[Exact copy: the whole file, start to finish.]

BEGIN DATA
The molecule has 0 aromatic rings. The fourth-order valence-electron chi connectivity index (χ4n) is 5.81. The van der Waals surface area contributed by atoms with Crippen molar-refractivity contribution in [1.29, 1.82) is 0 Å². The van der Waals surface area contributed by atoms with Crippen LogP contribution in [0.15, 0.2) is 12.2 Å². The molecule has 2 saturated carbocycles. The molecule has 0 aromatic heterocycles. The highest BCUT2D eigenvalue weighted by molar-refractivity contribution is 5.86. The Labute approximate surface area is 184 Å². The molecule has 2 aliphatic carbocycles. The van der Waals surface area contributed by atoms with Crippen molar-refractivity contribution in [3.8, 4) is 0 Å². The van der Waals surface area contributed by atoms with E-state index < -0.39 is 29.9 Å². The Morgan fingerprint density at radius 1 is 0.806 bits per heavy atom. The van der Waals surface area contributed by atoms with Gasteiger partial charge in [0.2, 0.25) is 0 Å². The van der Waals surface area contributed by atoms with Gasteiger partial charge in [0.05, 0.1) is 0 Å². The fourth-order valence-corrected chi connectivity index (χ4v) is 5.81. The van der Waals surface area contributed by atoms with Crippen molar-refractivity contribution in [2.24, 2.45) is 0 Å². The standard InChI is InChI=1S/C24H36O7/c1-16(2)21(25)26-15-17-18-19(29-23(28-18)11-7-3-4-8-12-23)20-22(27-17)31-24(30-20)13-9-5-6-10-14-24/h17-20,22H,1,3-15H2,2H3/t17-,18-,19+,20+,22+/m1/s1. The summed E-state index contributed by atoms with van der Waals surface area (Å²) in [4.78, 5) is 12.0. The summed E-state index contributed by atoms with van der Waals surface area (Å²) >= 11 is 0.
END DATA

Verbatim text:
The molecule has 0 aromatic rings. The fourth-order valence-electron chi connectivity index (χ4n) is 5.81. The van der Waals surface area contributed by atoms with Crippen molar-refractivity contribution in [1.29, 1.82) is 0 Å². The van der Waals surface area contributed by atoms with Crippen LogP contribution in [0.15, 0.2) is 12.2 Å². The molecule has 2 saturated carbocycles. The molecule has 0 aromatic heterocycles. The highest BCUT2D eigenvalue weighted by molar-refractivity contribution is 5.86. The Labute approximate surface area is 184 Å². The molecule has 2 aliphatic carbocycles. The van der Waals surface area contributed by atoms with Crippen molar-refractivity contribution in [3.8, 4) is 0 Å². The van der Waals surface area contributed by atoms with E-state index < -0.39 is 29.9 Å². The Morgan fingerprint density at radius 1 is 0.806 bits per heavy atom. The van der Waals surface area contributed by atoms with Gasteiger partial charge in [0.2, 0.25) is 0 Å². The van der Waals surface area contributed by atoms with Gasteiger partial charge in [0.05, 0.1) is 0 Å². The fourth-order valence-corrected chi connectivity index (χ4v) is 5.81. The van der Waals surface area contributed by atoms with Crippen molar-refractivity contribution in [2.24, 2.45) is 0 Å². The standard InChI is InChI=1S/C24H36O7/c1-16(2)21(25)26-15-17-18-19(29-23(28-18)11-7-3-4-8-12-23)20-22(27-17)31-24(30-20)13-9-5-6-10-14-24/h17-20,22H,1,3-15H2,2H3/t17-,18-,19+,20+,22+/m1/s1. The summed E-state index contributed by atoms with van der Waals surface area (Å²) in [4.78, 5) is 12.0. The summed E-state index contributed by atoms with van der Waals surface area (Å²) >= 11 is 0.